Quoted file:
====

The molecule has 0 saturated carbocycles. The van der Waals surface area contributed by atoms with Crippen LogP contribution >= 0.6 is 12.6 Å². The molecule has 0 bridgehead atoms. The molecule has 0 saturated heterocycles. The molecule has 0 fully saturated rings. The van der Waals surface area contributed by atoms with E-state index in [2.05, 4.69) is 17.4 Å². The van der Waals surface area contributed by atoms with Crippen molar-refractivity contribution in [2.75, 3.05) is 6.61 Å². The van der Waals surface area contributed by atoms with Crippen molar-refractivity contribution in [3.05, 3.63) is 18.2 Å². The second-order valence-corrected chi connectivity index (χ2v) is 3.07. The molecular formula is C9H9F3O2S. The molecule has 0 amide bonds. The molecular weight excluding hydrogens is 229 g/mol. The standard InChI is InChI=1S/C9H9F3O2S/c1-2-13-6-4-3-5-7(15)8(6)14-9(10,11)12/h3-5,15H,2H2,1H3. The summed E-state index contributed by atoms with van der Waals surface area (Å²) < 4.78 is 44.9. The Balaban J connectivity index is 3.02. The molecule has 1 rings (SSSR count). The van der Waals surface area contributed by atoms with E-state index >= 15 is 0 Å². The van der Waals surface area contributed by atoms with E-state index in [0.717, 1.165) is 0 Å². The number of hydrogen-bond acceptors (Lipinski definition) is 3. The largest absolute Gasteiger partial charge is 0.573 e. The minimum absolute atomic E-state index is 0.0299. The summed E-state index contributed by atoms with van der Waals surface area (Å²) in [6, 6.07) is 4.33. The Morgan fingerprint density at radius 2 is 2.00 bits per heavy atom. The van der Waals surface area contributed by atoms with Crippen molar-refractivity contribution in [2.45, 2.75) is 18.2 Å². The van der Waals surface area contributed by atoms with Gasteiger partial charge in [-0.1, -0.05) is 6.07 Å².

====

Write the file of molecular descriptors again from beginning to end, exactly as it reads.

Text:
The molecule has 0 saturated carbocycles. The van der Waals surface area contributed by atoms with Crippen LogP contribution >= 0.6 is 12.6 Å². The molecule has 0 bridgehead atoms. The molecule has 0 saturated heterocycles. The molecule has 0 fully saturated rings. The van der Waals surface area contributed by atoms with E-state index in [2.05, 4.69) is 17.4 Å². The van der Waals surface area contributed by atoms with Crippen molar-refractivity contribution in [2.75, 3.05) is 6.61 Å². The van der Waals surface area contributed by atoms with Crippen molar-refractivity contribution in [3.05, 3.63) is 18.2 Å². The second-order valence-corrected chi connectivity index (χ2v) is 3.07. The molecular formula is C9H9F3O2S. The molecule has 0 amide bonds. The molecular weight excluding hydrogens is 229 g/mol. The standard InChI is InChI=1S/C9H9F3O2S/c1-2-13-6-4-3-5-7(15)8(6)14-9(10,11)12/h3-5,15H,2H2,1H3. The summed E-state index contributed by atoms with van der Waals surface area (Å²) < 4.78 is 44.9. The Balaban J connectivity index is 3.02. The molecule has 1 rings (SSSR count). The van der Waals surface area contributed by atoms with E-state index >= 15 is 0 Å². The van der Waals surface area contributed by atoms with E-state index in [0.717, 1.165) is 0 Å². The number of hydrogen-bond acceptors (Lipinski definition) is 3. The largest absolute Gasteiger partial charge is 0.573 e. The minimum absolute atomic E-state index is 0.0299. The summed E-state index contributed by atoms with van der Waals surface area (Å²) in [6, 6.07) is 4.33. The Morgan fingerprint density at radius 2 is 2.00 bits per heavy atom. The van der Waals surface area contributed by atoms with Crippen molar-refractivity contribution in [2.45, 2.75) is 18.2 Å². The van der Waals surface area contributed by atoms with Gasteiger partial charge in [-0.1, -0.05) is 6.07 Å².